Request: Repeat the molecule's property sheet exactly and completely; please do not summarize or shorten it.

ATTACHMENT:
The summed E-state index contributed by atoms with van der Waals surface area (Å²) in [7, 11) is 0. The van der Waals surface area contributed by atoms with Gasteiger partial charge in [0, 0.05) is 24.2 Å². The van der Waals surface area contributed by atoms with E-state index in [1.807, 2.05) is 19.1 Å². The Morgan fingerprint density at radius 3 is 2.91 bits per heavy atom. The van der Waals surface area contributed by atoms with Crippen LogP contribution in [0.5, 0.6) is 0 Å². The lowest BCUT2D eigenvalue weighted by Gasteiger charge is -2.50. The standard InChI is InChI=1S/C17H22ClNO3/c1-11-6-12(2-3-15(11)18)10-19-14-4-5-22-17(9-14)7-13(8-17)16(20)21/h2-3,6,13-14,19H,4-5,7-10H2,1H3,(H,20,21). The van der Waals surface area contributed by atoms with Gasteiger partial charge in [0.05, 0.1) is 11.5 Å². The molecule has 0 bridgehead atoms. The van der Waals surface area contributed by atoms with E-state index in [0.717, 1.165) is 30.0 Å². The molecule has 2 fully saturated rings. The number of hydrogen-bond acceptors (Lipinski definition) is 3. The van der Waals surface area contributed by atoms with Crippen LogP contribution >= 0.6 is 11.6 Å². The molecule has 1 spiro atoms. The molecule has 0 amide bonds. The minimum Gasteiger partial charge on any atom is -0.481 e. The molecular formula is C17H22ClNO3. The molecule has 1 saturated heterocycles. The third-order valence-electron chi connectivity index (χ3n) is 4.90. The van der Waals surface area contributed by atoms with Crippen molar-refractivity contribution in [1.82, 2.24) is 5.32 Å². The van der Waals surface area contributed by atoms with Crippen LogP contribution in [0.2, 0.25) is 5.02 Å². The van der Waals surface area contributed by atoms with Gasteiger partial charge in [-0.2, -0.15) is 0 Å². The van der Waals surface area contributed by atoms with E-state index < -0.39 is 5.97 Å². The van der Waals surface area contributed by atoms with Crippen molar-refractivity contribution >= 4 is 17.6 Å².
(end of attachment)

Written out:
The summed E-state index contributed by atoms with van der Waals surface area (Å²) in [7, 11) is 0. The van der Waals surface area contributed by atoms with Gasteiger partial charge in [0, 0.05) is 24.2 Å². The van der Waals surface area contributed by atoms with E-state index in [1.807, 2.05) is 19.1 Å². The Morgan fingerprint density at radius 3 is 2.91 bits per heavy atom. The van der Waals surface area contributed by atoms with Crippen LogP contribution in [0.5, 0.6) is 0 Å². The lowest BCUT2D eigenvalue weighted by Gasteiger charge is -2.50. The standard InChI is InChI=1S/C17H22ClNO3/c1-11-6-12(2-3-15(11)18)10-19-14-4-5-22-17(9-14)7-13(8-17)16(20)21/h2-3,6,13-14,19H,4-5,7-10H2,1H3,(H,20,21). The van der Waals surface area contributed by atoms with Gasteiger partial charge in [0.05, 0.1) is 11.5 Å². The molecule has 0 bridgehead atoms. The van der Waals surface area contributed by atoms with E-state index in [0.717, 1.165) is 30.0 Å². The molecule has 2 fully saturated rings. The number of hydrogen-bond acceptors (Lipinski definition) is 3. The van der Waals surface area contributed by atoms with Crippen LogP contribution >= 0.6 is 11.6 Å². The molecule has 1 spiro atoms. The molecule has 0 amide bonds. The minimum Gasteiger partial charge on any atom is -0.481 e. The molecular formula is C17H22ClNO3. The molecule has 1 saturated heterocycles. The third-order valence-electron chi connectivity index (χ3n) is 4.90. The van der Waals surface area contributed by atoms with Crippen molar-refractivity contribution in [1.82, 2.24) is 5.32 Å². The van der Waals surface area contributed by atoms with Crippen LogP contribution in [0.2, 0.25) is 5.02 Å². The van der Waals surface area contributed by atoms with Gasteiger partial charge in [-0.2, -0.15) is 0 Å². The van der Waals surface area contributed by atoms with E-state index < -0.39 is 5.97 Å². The van der Waals surface area contributed by atoms with Crippen molar-refractivity contribution >= 4 is 17.6 Å².